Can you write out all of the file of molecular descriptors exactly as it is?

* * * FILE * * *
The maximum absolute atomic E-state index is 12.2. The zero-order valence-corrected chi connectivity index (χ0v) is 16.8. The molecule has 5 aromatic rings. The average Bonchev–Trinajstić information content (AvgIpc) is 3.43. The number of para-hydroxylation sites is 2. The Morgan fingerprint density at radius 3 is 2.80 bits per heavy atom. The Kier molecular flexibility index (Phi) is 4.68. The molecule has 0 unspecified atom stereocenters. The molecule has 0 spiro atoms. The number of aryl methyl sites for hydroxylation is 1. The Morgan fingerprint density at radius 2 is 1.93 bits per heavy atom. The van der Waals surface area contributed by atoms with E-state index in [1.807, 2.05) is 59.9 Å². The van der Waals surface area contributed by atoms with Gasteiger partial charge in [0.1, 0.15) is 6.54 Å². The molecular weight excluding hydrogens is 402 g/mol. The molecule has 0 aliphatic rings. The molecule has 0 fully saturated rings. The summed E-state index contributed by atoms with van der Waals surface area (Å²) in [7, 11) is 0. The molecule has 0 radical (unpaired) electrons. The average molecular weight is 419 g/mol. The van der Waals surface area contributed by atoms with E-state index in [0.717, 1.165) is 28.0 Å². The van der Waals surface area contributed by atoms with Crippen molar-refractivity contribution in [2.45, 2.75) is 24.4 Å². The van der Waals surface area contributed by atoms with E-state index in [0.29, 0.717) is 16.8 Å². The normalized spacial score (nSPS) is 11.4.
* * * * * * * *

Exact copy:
The maximum absolute atomic E-state index is 12.2. The zero-order valence-corrected chi connectivity index (χ0v) is 16.8. The molecule has 5 aromatic rings. The average Bonchev–Trinajstić information content (AvgIpc) is 3.43. The number of para-hydroxylation sites is 2. The Morgan fingerprint density at radius 3 is 2.80 bits per heavy atom. The Kier molecular flexibility index (Phi) is 4.68. The molecule has 0 unspecified atom stereocenters. The molecule has 0 spiro atoms. The number of aryl methyl sites for hydroxylation is 1. The Morgan fingerprint density at radius 2 is 1.93 bits per heavy atom. The van der Waals surface area contributed by atoms with E-state index in [1.807, 2.05) is 59.9 Å². The van der Waals surface area contributed by atoms with Gasteiger partial charge in [0.1, 0.15) is 6.54 Å². The molecular weight excluding hydrogens is 402 g/mol. The molecule has 0 aliphatic rings. The molecule has 0 fully saturated rings. The summed E-state index contributed by atoms with van der Waals surface area (Å²) in [7, 11) is 0. The molecule has 0 radical (unpaired) electrons. The average molecular weight is 419 g/mol. The van der Waals surface area contributed by atoms with E-state index in [0.717, 1.165) is 28.0 Å². The van der Waals surface area contributed by atoms with Crippen molar-refractivity contribution in [2.45, 2.75) is 24.4 Å². The van der Waals surface area contributed by atoms with E-state index in [0.29, 0.717) is 16.8 Å². The normalized spacial score (nSPS) is 11.4.